Jakarta – Indonesia is once again gripped by fears of not only fresh terrorist attacks but also renewed religious violence, after two bombs exploded in a crowded market in central Sulawesi on May 28. At least 20 people were killed in Indonesia’s deadliest terrorist strike since the 2002 Bali bombing.
The explosions, occurring within minutes of each other, ripped through the centre of the mainly Christian town of Tentena, Poso. According to Mr Natan Setiabudi, the former head of Indonesia’s National Council of Churches, this was the first time that a predominantly Christian town had been targeted in Central Sulawesi, a region that is no stranger to sectarian violence. Between 2000 and 2003, more than 1,000 people died as a result of communal and religious clashes here.
Indonesian security officials were quick to point a finger at Azahari Husin, the fugitive Malaysian bomb expert from the Jemaah Islamiah (JI).
“We believe that this could be the work of Azahari and his JI protégés. Their prints are all over in the attack aimed at destabilising the area,” Mr Ansyaad Mbai, head of the counter-terrorism unit in Indonesia’s Security Ministry, told Singapore’s The Sunday Times.
“We know that JI has been courting several Muslim radical groups in Sulawesi and other parts of Indonesia to carry out bombings in the country over the next few months,” he added.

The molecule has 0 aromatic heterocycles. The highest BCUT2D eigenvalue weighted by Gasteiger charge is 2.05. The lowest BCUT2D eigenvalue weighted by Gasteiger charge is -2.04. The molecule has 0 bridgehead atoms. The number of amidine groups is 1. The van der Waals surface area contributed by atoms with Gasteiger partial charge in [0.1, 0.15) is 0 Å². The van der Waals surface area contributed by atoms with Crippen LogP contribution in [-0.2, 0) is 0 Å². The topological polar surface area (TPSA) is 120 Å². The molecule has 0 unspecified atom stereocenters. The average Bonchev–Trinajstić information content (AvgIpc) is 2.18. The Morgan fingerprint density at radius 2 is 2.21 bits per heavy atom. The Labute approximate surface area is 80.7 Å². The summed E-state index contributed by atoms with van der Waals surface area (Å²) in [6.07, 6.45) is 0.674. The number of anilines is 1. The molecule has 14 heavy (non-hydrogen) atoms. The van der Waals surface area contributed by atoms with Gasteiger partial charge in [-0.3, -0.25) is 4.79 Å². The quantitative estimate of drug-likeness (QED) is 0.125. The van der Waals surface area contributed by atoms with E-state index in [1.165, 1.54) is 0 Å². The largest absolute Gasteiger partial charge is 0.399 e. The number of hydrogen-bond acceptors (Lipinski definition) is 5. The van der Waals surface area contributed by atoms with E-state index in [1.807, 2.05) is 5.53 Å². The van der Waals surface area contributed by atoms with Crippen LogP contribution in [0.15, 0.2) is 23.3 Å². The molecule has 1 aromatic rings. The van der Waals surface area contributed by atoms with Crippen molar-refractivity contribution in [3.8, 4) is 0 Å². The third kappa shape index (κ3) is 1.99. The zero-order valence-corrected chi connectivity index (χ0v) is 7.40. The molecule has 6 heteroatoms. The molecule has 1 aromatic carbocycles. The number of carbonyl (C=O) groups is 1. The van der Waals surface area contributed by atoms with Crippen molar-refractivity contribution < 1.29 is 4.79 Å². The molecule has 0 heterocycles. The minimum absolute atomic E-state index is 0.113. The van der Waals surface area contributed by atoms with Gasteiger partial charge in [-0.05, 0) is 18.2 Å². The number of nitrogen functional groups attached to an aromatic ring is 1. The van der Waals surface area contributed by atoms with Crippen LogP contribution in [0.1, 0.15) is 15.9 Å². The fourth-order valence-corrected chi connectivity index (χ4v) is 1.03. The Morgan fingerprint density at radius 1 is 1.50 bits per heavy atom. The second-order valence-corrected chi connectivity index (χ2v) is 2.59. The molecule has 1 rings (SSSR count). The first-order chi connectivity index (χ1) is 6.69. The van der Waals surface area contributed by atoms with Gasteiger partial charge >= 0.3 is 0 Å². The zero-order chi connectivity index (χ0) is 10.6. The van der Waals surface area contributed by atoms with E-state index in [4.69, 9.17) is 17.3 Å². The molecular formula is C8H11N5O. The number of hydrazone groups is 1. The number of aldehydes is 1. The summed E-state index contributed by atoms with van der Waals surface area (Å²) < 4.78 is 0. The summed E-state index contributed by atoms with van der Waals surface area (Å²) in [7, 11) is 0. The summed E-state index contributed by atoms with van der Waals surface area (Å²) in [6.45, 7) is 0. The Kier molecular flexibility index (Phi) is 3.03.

Indonesian Vice-President Jusuf Kalla said: "I firmly believe the bombings had nothing to do with the local Islamic and Christian communities...The blasts were perpetrated by terrorists from outside.”
His view was echoed by Muslim and Christian religious leaders, who said that “external forces” – ranging from opponents of the government to Muslim extremists – were trying to ignite a religious war.
The strike came just two days after the United States closed all its diplomatic missions indefinitely across Indonesia amid heightened fears of a terrorist attack. There is speculation that JI may launch a strike against Western embassies, major hotels and entertainment spots in Jakarta itself.
In an editorial, Media Indonesia lamented at the inability of the security forces to anticipate the bomb attacks.
“There’s a bad practice in this country. The state of alert will be heightened after a tragedy has occurred. The police and intelligence agencies will be busy after the bomb has exploded and people have been killed – and then they will let their guard down again…To anticipate an incident after it has happened is certainly too late. The question is, when will this nation end its always-too-late mentality?”
* Religious leaders call for calm in Sulawesi (The Straits Times, May 30)
* Poso and the bomb (Media Indonesia, May 30)
* At least 19 killed in Poso market blasts (Antara, May 29)
* JI bomber behind blasts in Sulawesi (The Sunday Times, May 29)